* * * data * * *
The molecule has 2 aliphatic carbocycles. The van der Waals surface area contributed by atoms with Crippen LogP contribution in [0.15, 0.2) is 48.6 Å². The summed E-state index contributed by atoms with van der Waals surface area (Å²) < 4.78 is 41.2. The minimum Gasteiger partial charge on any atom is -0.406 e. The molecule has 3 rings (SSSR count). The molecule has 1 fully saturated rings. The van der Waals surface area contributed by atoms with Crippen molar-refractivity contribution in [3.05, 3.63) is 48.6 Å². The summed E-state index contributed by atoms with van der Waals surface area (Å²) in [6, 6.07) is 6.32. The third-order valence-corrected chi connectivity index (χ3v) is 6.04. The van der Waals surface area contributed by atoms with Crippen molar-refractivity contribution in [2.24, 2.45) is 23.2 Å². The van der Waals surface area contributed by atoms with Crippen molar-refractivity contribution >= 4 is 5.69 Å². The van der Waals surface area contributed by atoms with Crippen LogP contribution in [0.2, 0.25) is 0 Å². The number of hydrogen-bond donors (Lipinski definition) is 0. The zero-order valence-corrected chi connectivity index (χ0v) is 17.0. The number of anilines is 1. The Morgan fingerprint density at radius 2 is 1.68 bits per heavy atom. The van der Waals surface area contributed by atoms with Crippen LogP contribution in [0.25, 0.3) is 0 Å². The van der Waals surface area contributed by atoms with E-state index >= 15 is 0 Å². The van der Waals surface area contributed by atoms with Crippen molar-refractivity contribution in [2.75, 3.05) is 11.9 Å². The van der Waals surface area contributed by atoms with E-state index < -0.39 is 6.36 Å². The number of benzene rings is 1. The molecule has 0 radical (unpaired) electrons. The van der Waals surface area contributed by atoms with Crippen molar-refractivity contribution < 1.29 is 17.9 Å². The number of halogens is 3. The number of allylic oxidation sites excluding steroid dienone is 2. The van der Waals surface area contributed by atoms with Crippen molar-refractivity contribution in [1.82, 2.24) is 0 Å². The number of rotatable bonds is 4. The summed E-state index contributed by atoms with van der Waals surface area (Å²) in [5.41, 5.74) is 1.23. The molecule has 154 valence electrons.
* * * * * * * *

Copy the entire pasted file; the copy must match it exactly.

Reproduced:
The molecule has 2 aliphatic carbocycles. The van der Waals surface area contributed by atoms with Crippen LogP contribution in [0.15, 0.2) is 48.6 Å². The summed E-state index contributed by atoms with van der Waals surface area (Å²) < 4.78 is 41.2. The minimum Gasteiger partial charge on any atom is -0.406 e. The molecule has 3 rings (SSSR count). The molecule has 1 fully saturated rings. The van der Waals surface area contributed by atoms with Crippen molar-refractivity contribution in [3.05, 3.63) is 48.6 Å². The summed E-state index contributed by atoms with van der Waals surface area (Å²) in [6, 6.07) is 6.32. The third-order valence-corrected chi connectivity index (χ3v) is 6.04. The van der Waals surface area contributed by atoms with Crippen molar-refractivity contribution in [2.24, 2.45) is 23.2 Å². The van der Waals surface area contributed by atoms with Crippen molar-refractivity contribution >= 4 is 5.69 Å². The van der Waals surface area contributed by atoms with Crippen LogP contribution in [0.2, 0.25) is 0 Å². The number of hydrogen-bond donors (Lipinski definition) is 0. The zero-order valence-corrected chi connectivity index (χ0v) is 17.0. The number of anilines is 1. The Morgan fingerprint density at radius 2 is 1.68 bits per heavy atom. The van der Waals surface area contributed by atoms with Crippen LogP contribution in [0.25, 0.3) is 0 Å². The van der Waals surface area contributed by atoms with E-state index >= 15 is 0 Å². The van der Waals surface area contributed by atoms with Crippen molar-refractivity contribution in [2.75, 3.05) is 11.9 Å². The van der Waals surface area contributed by atoms with E-state index < -0.39 is 6.36 Å². The number of benzene rings is 1. The molecule has 0 radical (unpaired) electrons. The van der Waals surface area contributed by atoms with Crippen molar-refractivity contribution < 1.29 is 17.9 Å². The number of halogens is 3. The number of allylic oxidation sites excluding steroid dienone is 2. The van der Waals surface area contributed by atoms with Crippen molar-refractivity contribution in [1.82, 2.24) is 0 Å². The number of rotatable bonds is 4. The summed E-state index contributed by atoms with van der Waals surface area (Å²) in [5.41, 5.74) is 1.23. The molecule has 154 valence electrons.